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Anaglyph / 3D stereo on normal monitors without red-cyan glasses?

#1
So this is the story: I play several games apart from Xonotic (usually FOSS ones which new features can be easily added to) and have recently been interested in 3D image / visual stereo. Most support red + cyan anaglyph and until now I used that with my 3D glasses. But as everyone knows, this washes the colors out while using such glasses for too long tires my eyes. I only have a normal LCD monitor and am not looking to get a special video card / monitor / video drivers for this... just achieve it with existing hardware (apart from the necessary glasses). I've been googling about this, and most people say red-cyan anaglyph is the one and only way with normal monitors.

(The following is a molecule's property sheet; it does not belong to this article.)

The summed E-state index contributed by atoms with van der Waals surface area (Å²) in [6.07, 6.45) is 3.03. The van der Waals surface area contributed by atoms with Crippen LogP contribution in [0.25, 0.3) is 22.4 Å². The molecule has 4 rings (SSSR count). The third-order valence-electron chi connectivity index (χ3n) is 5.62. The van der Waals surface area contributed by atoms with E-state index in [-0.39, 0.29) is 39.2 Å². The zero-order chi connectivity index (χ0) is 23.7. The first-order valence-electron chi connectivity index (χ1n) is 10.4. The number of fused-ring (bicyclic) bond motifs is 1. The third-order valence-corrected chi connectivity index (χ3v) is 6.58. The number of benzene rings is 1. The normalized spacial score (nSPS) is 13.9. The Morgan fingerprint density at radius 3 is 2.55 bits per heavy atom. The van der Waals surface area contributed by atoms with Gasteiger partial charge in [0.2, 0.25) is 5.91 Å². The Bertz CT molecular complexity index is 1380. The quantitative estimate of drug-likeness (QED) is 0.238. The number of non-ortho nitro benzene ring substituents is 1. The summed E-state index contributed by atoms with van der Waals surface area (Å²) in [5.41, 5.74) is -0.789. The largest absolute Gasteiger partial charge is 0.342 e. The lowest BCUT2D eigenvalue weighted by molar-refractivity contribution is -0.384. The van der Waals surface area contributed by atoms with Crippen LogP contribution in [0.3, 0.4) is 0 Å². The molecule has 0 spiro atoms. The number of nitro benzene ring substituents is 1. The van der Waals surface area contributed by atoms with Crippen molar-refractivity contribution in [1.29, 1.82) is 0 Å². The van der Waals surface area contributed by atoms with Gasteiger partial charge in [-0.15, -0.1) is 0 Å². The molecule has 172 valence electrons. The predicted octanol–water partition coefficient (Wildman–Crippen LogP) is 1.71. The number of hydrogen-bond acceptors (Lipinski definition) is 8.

I have however seen something that might work, and wanted to ask if anyone else has done it and what exactly must be used to achieve it. Second idea is something I've come up with, and wanted to ask if it's possible and being done too. Let me know what you think, and also if you know of another way to get 3D working on a normal monitor (if there is any after all).

- Idea 1:

I read about active and passive 3D glasses. Active ones require electricity to shut the lenses in sync with the screen, and cost a lot while requiring a special monitor, so no. Passive ones normally need a special monitor too, but the hack I heard of gets rid of this requirement. What I read is that by using a certain type of plastic foil you can invert the polarization of any LCD / LED screen. If done properly, covering half of the screen with a type of foil while covering the other half with the same foil but flipped would make one lens of the polarized glasses see one half of the screen and the other lens to see the other half. Xonotic allows side-by-side 3D, so if I could make each eye see only one side it might actually work.